But “failure” grossly oversimplifies what the media did and didn’t do before the war, and it ignores important reasons the reporting turned out the way it did. As new threats loom, from Iran to North Korea, better understanding these circumstances can help us assess what happened and whether we’re better positioned today.
Thousands of news stories and columns published before the war described and debated the administration’s plans and statements, and not all of them were supportive. Reporters at The Post, the Times, Knight Ridder, the Wall Street Journal and Newsweek periodically produced stories that challenged the Bush administration’s claims about Iraq.
Some of these stories — too many — were not given prominence and, in the case of newspapers, didn’t make the front page. But it wasn’t impossible for skeptics of the war to connect the dots.
Iraq’s supposed links to terrorists? “The CIA has yet to find convincing evidence” connecting Saddam Hussein and al-Qaeda, The Post reported on its front page in September 2002.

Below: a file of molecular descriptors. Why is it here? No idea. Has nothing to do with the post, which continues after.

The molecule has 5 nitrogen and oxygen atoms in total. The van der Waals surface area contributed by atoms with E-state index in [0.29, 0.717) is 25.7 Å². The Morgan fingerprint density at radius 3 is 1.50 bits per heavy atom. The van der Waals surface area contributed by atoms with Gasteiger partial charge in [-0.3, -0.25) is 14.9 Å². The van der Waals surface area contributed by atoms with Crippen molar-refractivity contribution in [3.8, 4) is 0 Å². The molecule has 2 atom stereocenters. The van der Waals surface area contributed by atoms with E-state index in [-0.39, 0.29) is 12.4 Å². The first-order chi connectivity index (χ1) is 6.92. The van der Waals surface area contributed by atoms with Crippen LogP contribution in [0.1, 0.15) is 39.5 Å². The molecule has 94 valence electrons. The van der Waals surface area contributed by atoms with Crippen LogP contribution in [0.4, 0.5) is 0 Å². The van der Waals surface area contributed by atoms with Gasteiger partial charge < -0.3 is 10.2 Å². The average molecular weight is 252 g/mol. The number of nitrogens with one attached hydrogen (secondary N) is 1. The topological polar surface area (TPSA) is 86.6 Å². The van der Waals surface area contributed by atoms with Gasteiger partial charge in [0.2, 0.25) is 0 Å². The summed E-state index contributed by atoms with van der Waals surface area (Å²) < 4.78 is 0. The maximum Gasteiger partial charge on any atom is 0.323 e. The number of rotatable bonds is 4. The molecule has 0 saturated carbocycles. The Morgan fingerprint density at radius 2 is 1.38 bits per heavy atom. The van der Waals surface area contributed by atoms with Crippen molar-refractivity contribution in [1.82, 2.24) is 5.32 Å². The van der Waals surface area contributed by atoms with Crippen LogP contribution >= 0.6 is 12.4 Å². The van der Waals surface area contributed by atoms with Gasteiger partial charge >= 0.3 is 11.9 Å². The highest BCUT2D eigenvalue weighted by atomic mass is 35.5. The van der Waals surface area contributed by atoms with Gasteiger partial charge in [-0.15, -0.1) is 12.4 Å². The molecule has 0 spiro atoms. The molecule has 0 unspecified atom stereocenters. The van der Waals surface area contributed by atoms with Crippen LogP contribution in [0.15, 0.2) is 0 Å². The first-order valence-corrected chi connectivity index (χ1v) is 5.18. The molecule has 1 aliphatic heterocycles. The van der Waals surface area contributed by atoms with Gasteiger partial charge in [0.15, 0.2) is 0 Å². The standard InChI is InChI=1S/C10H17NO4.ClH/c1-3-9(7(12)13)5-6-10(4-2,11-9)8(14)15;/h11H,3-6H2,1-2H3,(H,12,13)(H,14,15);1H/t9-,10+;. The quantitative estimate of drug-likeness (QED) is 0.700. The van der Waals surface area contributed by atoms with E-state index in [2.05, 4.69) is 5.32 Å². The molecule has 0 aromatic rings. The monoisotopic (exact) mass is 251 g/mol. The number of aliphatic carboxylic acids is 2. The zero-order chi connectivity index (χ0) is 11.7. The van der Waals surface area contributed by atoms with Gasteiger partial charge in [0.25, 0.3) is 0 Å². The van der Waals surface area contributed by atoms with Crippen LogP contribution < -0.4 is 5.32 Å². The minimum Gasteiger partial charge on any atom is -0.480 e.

Iraq’s arsenal of weapons of mass destruction? President George W. Bush’s assertion that Baghdad had revived its nuclear program was disputed in January 2003 by International Atomic Energy Agency chief Mohamed ElBaradei, who told the U.N. Security Council that his agency had no evidence that the program had been restarted. “After 2 Months, No Proof of Iraq Arms Programs,” was how the Los Angeles Times headlined the story.
The Post also revealed in early March that key evidence for Iraq’s nuclear weapons program was apparently fabricated. “Documents that purportedly showed Iraqi officials shopping for uranium in Africa two years ago were deemed ‘not authentic’ after careful scrutiny by U.N. and independent experts,” the story said.
Knight Ridder’s Washington bureau, and particularly reporters Warren Strobel and Jonathan Landay, have been rightly lionized for their skeptical stories, produced long before the rest of the media raised questions. But other outlets eventually came around. The Post, for example, cast doubt on Iraq’s aluminum tubes in a front-page story in January 2003. “After weeks of investigation, U.N. weapons inspectors in Iraq are increasingly confident that the aluminum tubes were never meant for enriching uranium,” reporter Joby Warrick wrote.